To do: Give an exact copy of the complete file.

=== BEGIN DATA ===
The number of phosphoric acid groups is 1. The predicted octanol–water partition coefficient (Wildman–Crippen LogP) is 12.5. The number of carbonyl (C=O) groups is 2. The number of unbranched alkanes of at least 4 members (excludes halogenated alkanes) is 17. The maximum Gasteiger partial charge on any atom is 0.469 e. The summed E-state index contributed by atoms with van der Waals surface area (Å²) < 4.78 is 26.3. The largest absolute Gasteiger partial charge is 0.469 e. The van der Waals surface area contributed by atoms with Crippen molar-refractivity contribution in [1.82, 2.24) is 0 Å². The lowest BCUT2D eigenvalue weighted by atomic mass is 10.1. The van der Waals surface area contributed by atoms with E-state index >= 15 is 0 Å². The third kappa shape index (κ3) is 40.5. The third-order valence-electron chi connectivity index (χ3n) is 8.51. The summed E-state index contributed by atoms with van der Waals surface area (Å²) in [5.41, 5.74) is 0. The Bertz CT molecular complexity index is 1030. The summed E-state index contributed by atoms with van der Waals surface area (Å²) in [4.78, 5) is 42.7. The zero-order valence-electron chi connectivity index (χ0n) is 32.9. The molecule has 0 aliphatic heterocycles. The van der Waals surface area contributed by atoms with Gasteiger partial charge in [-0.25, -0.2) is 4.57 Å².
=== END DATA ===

The number of phosphoric acid groups is 1. The predicted octanol–water partition coefficient (Wildman–Crippen LogP) is 12.5. The number of carbonyl (C=O) groups is 2. The number of unbranched alkanes of at least 4 members (excludes halogenated alkanes) is 17. The maximum Gasteiger partial charge on any atom is 0.469 e. The summed E-state index contributed by atoms with van der Waals surface area (Å²) < 4.78 is 26.3. The largest absolute Gasteiger partial charge is 0.469 e. The van der Waals surface area contributed by atoms with Crippen molar-refractivity contribution in [1.82, 2.24) is 0 Å². The lowest BCUT2D eigenvalue weighted by atomic mass is 10.1. The van der Waals surface area contributed by atoms with E-state index >= 15 is 0 Å². The third kappa shape index (κ3) is 40.5. The third-order valence-electron chi connectivity index (χ3n) is 8.51. The summed E-state index contributed by atoms with van der Waals surface area (Å²) in [5.41, 5.74) is 0. The Bertz CT molecular complexity index is 1030. The summed E-state index contributed by atoms with van der Waals surface area (Å²) in [4.78, 5) is 42.7. The zero-order valence-electron chi connectivity index (χ0n) is 32.9. The molecule has 0 aliphatic heterocycles. The van der Waals surface area contributed by atoms with Gasteiger partial charge in [-0.25, -0.2) is 4.57 Å².